Government and media are the least trusted institutions for people across the world with trust levels falling across categories amid rising inequality, but China and India are the two countries that have the highest levels of trust, a survey said on Tuesday.
At the same time, India figures among the countries where worries are at a high level for job losses, according to the annual Edelman Trust Barometer released here on Tuesday.
China tops the chart in terms of trust among the informed public as well as among the mass population, while India is in the second place. Russia is at the lowest for both.
The 2020 Edelman Trust Barometer revealed that despite a strong global economy and near full employment, a majority of respondents in every developed market do not believe they will be better off in five years, and 56 per cent believe that capitalism in its current form is now doing more harm than good in the world.
"We are living in a trust paradox," said Richard Edelman, CEO of Edelman.
"Since we began measuring trust 20 years ago, economic growth has fostered rising trust. This continues in Asia and the Middle East but not in developed markets, where national income inequality is now the more important factor. Fears are stifling hope, and long-held assumptions about hard work leading to upward mobility are now invalid," Edelman said.
The concerns are wide-ranging and deep. Most employees (83 per cent) globally are worried about job loss due to automation, a looming recession, lack of training, cheaper foreign competition, immigration and the gig economy.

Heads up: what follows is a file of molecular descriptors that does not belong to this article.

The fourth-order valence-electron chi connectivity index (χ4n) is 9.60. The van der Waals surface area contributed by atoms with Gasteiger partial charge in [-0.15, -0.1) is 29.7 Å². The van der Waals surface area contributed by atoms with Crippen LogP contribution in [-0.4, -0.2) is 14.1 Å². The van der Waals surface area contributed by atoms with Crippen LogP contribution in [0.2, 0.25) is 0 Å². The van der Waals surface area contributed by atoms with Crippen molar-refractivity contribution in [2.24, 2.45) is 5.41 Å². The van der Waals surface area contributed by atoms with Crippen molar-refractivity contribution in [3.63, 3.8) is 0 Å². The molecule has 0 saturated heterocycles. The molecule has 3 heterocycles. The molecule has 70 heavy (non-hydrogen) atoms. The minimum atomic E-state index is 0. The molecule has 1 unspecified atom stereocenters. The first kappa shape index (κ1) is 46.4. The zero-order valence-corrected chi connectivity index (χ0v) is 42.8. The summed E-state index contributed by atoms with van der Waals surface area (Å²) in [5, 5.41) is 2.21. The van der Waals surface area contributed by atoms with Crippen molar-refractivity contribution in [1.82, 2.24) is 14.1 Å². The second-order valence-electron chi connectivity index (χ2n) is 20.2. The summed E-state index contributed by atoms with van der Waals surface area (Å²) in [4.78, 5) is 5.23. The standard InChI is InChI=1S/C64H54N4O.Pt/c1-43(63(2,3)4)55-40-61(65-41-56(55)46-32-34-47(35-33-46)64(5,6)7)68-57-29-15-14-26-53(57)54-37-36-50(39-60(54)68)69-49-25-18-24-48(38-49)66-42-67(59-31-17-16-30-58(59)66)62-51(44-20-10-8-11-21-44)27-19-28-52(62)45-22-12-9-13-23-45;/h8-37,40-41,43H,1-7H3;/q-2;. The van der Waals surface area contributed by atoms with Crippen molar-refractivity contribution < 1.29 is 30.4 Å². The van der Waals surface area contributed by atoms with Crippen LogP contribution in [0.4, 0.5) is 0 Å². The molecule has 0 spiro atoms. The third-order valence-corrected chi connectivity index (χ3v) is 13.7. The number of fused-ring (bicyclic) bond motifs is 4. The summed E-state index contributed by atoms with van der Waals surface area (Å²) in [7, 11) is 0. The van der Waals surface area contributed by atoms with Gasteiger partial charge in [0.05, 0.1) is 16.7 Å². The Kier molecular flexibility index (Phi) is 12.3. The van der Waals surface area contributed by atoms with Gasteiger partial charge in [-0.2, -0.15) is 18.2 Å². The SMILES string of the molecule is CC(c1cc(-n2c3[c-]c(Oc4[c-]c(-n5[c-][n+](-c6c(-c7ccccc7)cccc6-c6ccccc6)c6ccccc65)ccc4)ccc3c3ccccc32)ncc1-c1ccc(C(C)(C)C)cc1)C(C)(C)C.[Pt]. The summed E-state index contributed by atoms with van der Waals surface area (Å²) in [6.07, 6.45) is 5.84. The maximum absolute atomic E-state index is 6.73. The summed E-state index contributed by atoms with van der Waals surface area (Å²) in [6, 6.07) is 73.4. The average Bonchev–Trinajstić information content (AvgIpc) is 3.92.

Fifty-seven per cent of respondents worry about losing the respect and dignity they once enjoyed in their country. Nearly two in three feel the pace of technological change is too fast. And there is no agreed-on truth; 76 per cent said they worry about fake news being used as a weapon.
A record number of countries are experiencing an all-time high "mass-class" trust divide, spreading from developed into the developing world. Globally, there is a 14-point gap between the informed public (65) and the mass population (51).
Business (58 per cent) is the most trusted institution, taking the lead role in global governance. "Business has leapt into the void left by populist and partisan government," said Edelman.
CEOs are expected to lead from the front. Ninety-two per cent of employees say CEOs should speak out on issues of the day, including retraining, the ethical use of technology and income inequality.
Three-quarters of the general population believe CEOs should take the lead on change instead of waiting for the government to impose it.
This year's results reveal that none of the four institutions is seen as both competent and ethical. The business ranks highest in competence, holding a massive 54-point edge over the government as an institution that is good at what it does (64 per cent against 10 per cent).
NGOs lead on ethical behaviour over government (a 31-point gap) and business (a 25-point gap).
Government is perceived as both incompetent and unethical but is trusted more than twice as much as business to protect the environment and close the income inequality gap.
Media is also viewed as incompetent and unethical: a majority (57 per cent) do not believe that media does a good job of differentiating opinion and fact and found them to be invaluable on covering news (58 per cent).
Both business and government can take specific actions to achieve a higher trust score. Respondents expect business to focus on paying fair wages and retraining.
For the government, the actions include reducing partisanship, addressing community-level problems and partnering with business and NGOs. Local/state government (54 per cent) is more trusted than central/federal government (51 per cent).
While government remains tied with media as the least trusted institution, it is the group, most believe is best suited to address the issues of healthcare (53 per cent); income inequality (51 per cent); immigration (48 per cent); harmful products (42 per cent); and inclusion (41 per cent).
Technology (75 per cent) remained the most trusted sector but saw the biggest drop globally at four points.